John Price-Wilkin Interview

In case you missed it in your overstuffed RSS reader Jon Udell recently interviewed John Price-Wilkin who is coordinating the University of Michigan’s joint digitization project with Google.

The interview covers interesting bits of history about the University of Michigan Digital Library,
Making of America, JSTOR (didn’t realize there was a book), and of course the project with Google.

The shocker for me was that while the UMDL has been able to digitize 3000 books per year, Google is doing approximately that number a day. Wilkin wasn’t able to go into details about just how Google is doing this, but he does talk about details such as resolutions used, destructive vs non-destructive digitization, and how federations of libraries could work with this data.

Wilkin has been at the center of digital library efforts for as long as I’ve been working with libraries and technology, so it was really fun to hear this interview.

got data?

Just saw this float by on simile-general

… thanks to Ben, we now have permission to publish the barton RDF dump (consisting of 50 million juicy RDF statements from the MIT library catalogue). They are now available at

Juicy indeed…it would be nice to see more libraries do this sort of thing.


So I’ve been dabbling with that four letter word at \(work to create a hierarchical journal/volume/issue/article browser. <a href="">Le rails</a> and <a href="">scriptaculous</a> make it pretty easy indeed.</p> <p>I figured I'd be a good developer and try to understand what's actually going on behind the scenes, so I picked up a copy of <a href="">Ajax in Action [Illustrated]</a> and am working through it.</p> <p>There is so much hype surrounding Ajax that I had pretty low expectations--but the book is actually very well written and a joy to read. I noticed before diving in that there was an appendix on object-oriented JavaScript. I've been around the block enough times to know that JavaScript is actually quite a <a href="">nice</a> functional language; but apart from DHTML I haven't really had the opportunity to dabble in it much. This appendix really made it clear how JavaScript is really quite elegant, and for someone who has done object-oriented-programming in Perl the idioms for doing OOP in JavaScript didn't seem quite that bad.</p> <p>Anyhow, I quickly wanted to start fiddling around with the language with a JavaScript interpreter so I downloaded <a href="">Rhino</a> and discovered that you can:</p> <pre> frizz:~/Projects/rhino1_6R4 edsu\) java -jar js.jar Rhino 1.6 release 4 2006 09 09 js> print(“hello world”); hello world js>

Pretty sweet :-)


So Ross beat out 11 other projects to win the OCLC Research Software Contest for his next generation OpenURL resolver umlaut. Second place went to to Jesse Andrews’ BookBurro–so the competition was fierce this year. Much more so than last year when there were 4 contestants.

Those of us who hang out in #code4lib got to hear about this project when it was just a glimmer in his eye…and had front row seats for hearing about the development as it progressed. Essentially umlaut is an openurl router that’s able to consult online catalogs (via SRU), other OpenURL resolvers (SFX), Amazon, Google, Yahoo, Connotea, CiteULike and OAI-PMH. It’s all written in Ruby and RubyOnRails.

I feel particularly proud because Ross is enough of a mad genius to have found a use for some ruby gems I wrote for doing sru, oai-pmh and querying OCLC’s xisbn service.

Speaking of which we’ve been collaborating recently on a little ruby gem for querying OCLC’s OpenURL Resolver Registry. This registry essentially makes it easy to determine what the appropriate OpenURL resolver is given a particular IP address. So you could theoretically rewrite your fulltext URLs so that they were geospatially aware. For example:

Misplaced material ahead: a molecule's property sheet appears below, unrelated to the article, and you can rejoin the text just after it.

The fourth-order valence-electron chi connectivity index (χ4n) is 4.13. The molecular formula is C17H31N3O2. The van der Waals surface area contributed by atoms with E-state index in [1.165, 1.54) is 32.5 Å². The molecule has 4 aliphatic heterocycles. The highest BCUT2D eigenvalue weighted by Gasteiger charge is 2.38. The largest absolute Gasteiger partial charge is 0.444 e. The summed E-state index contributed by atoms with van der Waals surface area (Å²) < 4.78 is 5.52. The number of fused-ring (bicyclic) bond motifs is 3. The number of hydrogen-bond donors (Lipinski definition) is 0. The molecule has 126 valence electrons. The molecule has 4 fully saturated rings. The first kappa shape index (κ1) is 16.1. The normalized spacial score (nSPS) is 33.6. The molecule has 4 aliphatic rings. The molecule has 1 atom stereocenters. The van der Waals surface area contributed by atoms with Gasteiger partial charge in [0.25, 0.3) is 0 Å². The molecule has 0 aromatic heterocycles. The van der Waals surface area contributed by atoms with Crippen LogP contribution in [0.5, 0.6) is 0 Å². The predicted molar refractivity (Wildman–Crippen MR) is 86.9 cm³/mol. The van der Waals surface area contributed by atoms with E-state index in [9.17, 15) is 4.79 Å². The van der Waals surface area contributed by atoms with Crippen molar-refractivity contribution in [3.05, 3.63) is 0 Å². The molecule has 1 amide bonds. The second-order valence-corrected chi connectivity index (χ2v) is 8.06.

require “resolver_registry”

a funny way to make a living

gabe discovered that the drupal instance was littered with comment spam. Someone had actually registered for an account and proceeded to add comments to virtually every story.

Since there was an email address associated with the account I figured I’d send an email letting them know their account was going to be zapped.

From: edsu To: Subject: spam

ruby-oai v0.0.3

v0.0.3 of ruby-oai was just released to RubyForge. The big news is that this release allows you to use libxml for parsing thanks to the efforts of Terry Reese. Terry is building a RubyOnRails metasearch application at OSU and, well, felt the need for speed.

After committing the branch he was working on I ran some performance tests of my own. I ran a vanilla ListRecords request against dspace, eprints and american memory oai-pmh servers using both the rexml (default) and libxml backend parsers. Here are the results

server parser real user sys
dspace rexml 0m3.632s 0m2.008s 0m0.044s
libxml 0m1.900s 0m0.212s 0m0.032s
  1.732s (+48%) 1.796s (+89%) 0.012s (+27%)
eprints rexml 0m19.807s 0m1.984s 0m0.036s
libxml 0m19.344s 0m0.236s 0m0.024s
  0.463s (+2%) 1.748s (+88%) 0.012s (+33%)
american-memory rexml 0m12.991s 0m5.424s 0m0.052s
libxml 0m7.420s 0m0.324s 0m0.032s
  5.571s (+43%) 5.104s (+94%) 0.02s (+38%)

Those percentage values are speed improvements. Thanks Terry :-)

the importance of making packages

If you are interested in such things Ian Bicking has a nice posting about why breaking up a project into smaller packages of functionality is important. His key point is that the boundaries between packages actually help in establishing and maintaining decoupled modules within your application.

…when someone claims their framework is all spiffy and decoupled, but they just don’t care to package it as separate pieces… I become quite suspicious. Packaging doesn’t fix everything. And it can introduce real problems if you split your packages the wrong way. But doing it right is a real sign of a framework that wants to become a library, and that’s a sign of Something I’d Like To Use.